Francesca Fairweather has never lived up to the extrovert image of her copper-coloured hair. Escaping a difficult mother and a disastrous love affair to become a student in 1960s Bristol, she lurches from crisis to crisis.
In this coming-of-age novel, we join Fran on her journey of self-discovery. She is tested by loss and grief, by her strange marriage and by the secrets revealed when her mother dies. Will she ever find the father of her twins, maintain her independence and make a new life in Cornwall?
Jill Treseder’s first career was in professional social work and the second in the human side of management development. This work led indirectly to the publication of 'The Wise Woman Within: Spirals to Wholeness' (2004) a self-development book for women exploring feminine wisdom.
Her first novel 'The Hatmaker’s Secret' (2013) is based on a family secret. The second, 'A Place of Safety' (2014) is set on Dartmoor and the third 'Becoming Fran' (2016) is a coming-of-age novel set in Bristol. 'My Sister, Myself' is about two sisters who escape to England from Budapest during the Hungarian uprising of 1956.
The novella 'The Saturday Letters' links to 'The Hatmaker's Secret' and the novella 'The Birthday House' is a departure, being based on a true crime of 1955.
In this novel, Jill Treseder returns to her themes of identity and family secrets. She captures well the atmosphere of the 60s in which her protagonist Fran grows up, as well as the agonies of being a teenager. As the story progresses, we see her developing maturity in the context of the changing times. Fran's relationships, particularly with her parents and children, are well portrayed and the characters are convincing. The chapters switching to Fran's mother Eleanor's point of view cast light on some of the mysteries thrown up, a device that works well. The story holds many surprises and I found it quite a page-turner. The writing is good, especially in the second half of the novel. I particularly enjoyed the descriptions of the SW England countryside, an area that is obviously very familiar to the author.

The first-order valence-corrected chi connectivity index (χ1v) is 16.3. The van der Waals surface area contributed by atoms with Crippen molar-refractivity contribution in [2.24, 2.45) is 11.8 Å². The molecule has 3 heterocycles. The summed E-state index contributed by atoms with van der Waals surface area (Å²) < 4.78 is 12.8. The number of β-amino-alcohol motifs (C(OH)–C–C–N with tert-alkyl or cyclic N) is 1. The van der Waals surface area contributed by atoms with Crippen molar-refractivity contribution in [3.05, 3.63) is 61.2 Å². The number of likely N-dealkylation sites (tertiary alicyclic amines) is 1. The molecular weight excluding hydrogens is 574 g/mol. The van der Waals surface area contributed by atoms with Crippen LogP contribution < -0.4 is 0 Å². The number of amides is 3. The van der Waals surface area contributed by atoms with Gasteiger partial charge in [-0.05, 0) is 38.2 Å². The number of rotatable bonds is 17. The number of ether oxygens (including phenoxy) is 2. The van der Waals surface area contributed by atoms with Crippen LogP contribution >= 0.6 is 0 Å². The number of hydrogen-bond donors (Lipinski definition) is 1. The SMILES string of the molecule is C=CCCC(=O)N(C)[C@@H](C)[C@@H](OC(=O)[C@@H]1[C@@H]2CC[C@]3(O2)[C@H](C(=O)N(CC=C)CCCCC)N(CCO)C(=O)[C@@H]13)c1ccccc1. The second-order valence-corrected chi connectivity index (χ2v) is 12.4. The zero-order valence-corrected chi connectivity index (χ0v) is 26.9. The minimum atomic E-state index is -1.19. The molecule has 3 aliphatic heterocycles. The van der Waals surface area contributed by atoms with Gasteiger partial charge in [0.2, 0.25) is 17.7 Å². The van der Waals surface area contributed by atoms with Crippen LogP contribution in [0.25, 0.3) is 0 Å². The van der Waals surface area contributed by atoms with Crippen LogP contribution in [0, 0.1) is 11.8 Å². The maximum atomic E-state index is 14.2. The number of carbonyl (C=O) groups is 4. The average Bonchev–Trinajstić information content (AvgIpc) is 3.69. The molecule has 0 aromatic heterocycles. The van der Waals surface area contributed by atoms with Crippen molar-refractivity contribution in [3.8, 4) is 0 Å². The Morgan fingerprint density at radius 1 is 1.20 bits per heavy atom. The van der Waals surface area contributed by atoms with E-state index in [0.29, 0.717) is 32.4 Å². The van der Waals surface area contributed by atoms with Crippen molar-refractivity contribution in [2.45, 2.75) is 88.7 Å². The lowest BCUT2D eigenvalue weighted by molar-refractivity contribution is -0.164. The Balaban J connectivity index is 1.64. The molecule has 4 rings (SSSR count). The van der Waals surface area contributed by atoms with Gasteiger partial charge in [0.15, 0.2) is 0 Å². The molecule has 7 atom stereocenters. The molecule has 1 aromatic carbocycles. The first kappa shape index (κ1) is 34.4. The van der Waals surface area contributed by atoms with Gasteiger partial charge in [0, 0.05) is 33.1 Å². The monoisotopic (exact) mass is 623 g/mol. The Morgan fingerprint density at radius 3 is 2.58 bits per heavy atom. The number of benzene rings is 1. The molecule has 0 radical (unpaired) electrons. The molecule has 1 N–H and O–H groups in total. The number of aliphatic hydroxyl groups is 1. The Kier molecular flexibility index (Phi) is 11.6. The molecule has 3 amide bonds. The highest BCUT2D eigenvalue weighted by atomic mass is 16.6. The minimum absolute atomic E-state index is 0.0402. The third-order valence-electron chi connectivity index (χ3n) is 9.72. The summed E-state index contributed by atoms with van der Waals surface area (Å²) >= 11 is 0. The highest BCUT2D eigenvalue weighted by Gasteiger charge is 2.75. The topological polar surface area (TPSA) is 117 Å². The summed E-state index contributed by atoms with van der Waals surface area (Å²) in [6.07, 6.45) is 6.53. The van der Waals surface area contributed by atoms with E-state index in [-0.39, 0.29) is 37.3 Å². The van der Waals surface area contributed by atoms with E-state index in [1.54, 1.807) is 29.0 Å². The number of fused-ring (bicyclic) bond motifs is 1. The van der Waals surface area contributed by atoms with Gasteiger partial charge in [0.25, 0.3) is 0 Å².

Once again Jill Treseder demonstrates her considerable skill in conveying strong, complex and often ambivalent emotions. Her characters are all distinct individuals, vividly and sensitively drawn, and the relationships between them are woven into an ingenious plot, which contains both suspense and surprise. I particularly liked her depiction of a number of very different inter-generational relationships, showing the influence, even power, they exert on the lives of her characters. It is a thought-provoking novel as well as a 'good read.'